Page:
Film review: Fantastic Four

Fantastic Four: PA Photo/Twentieth Century Fox
Fantastic Four: PA Photo/Twentieth Century Fox
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  • Genre: Sci-Fi/Action/Fantasy
  • Certificate: 12A
  • Running time: 100 mins
  • Star rating: 3/10
  • Cast: Miles Teller, Michael B Jordan, Kate Mara, Toby Kebbell, Jamie Bell, Reg E Cathey, Tim Blake Nelson. Director: Josh Trank.

A limp, soulless blitzkrieg

Josh Trank, who directed the 2012 sci-fi fantasy Chronicle, attempts to reboot the Marvel Comic franchise with a younger cast headlining this action-packed blockbuster.

Reed Richards (Miles Teller) is an inquisitive scientist, who has conducted experiments since his schooldays, which he hopes will reveal the secrets of the universe.

He joins a privately funded program run by Dr Franklin Storm (Reg E Cathey) and develops a portal that permits inter-dimensional travel.

Reed agrees to make the first jump as part of a five-person team also comprising Dr Storm’s two children, Sue (Kate Mara) and her hot-headed brother Johnny (Michael B Jordan), computer scientist Victor von Doom (Toby Kebbell) and Ben Grimm (Jamie Bell).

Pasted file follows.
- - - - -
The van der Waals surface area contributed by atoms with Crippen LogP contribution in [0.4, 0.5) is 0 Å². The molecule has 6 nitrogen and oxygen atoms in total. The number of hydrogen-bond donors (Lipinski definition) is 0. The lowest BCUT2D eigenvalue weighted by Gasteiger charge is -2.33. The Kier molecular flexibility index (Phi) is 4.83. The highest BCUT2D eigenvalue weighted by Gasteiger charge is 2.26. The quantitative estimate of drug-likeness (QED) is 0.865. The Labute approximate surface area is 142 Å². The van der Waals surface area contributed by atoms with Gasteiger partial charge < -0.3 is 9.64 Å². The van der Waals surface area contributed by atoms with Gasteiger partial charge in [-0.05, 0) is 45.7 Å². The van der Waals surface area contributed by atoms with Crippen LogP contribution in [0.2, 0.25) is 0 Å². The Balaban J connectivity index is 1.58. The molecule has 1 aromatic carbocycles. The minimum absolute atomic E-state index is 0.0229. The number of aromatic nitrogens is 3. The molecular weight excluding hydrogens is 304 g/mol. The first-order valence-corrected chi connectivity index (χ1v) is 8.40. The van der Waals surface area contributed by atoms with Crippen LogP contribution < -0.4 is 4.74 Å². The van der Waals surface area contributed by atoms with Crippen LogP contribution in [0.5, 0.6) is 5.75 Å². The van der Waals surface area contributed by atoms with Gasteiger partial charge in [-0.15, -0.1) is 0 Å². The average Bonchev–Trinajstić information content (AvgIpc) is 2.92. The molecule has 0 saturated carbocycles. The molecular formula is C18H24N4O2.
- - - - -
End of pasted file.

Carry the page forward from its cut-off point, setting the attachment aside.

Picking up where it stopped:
They teleport to an alternate universe, but disaster strikes during the mission and Victor is lost, presumed dead.

The four survivors return to the lab, blessed with startling new abilities.

Reed can stretch his human form to outrageous lengths and becomes Mr Fantastic, while Sue can become invisible and create force fields. Johnny can set himself ablaze and take flight as The Human Torch, and Ben is encased with stone body armour that allows him to perform feats of incredible strength as The Thing.

The four friends vow to use their extraordinary talents for the benefit of mankind, but they meet their match in Victor, who survived his ordeal, and has been reborn as megalomaniac supervillain Dr Doom.

Trank’s film is devoid of jeopardy. Even when Dr Doom conjures a black hole to destroy Earth part of us secretly hopes he succeeds. Annihilation is a small price to pay to rule out the possibility of a sequel.

Fantastic Four delivers a soulless blitzkrieg of wanton destruction, hung limply on an undernourished screenplay.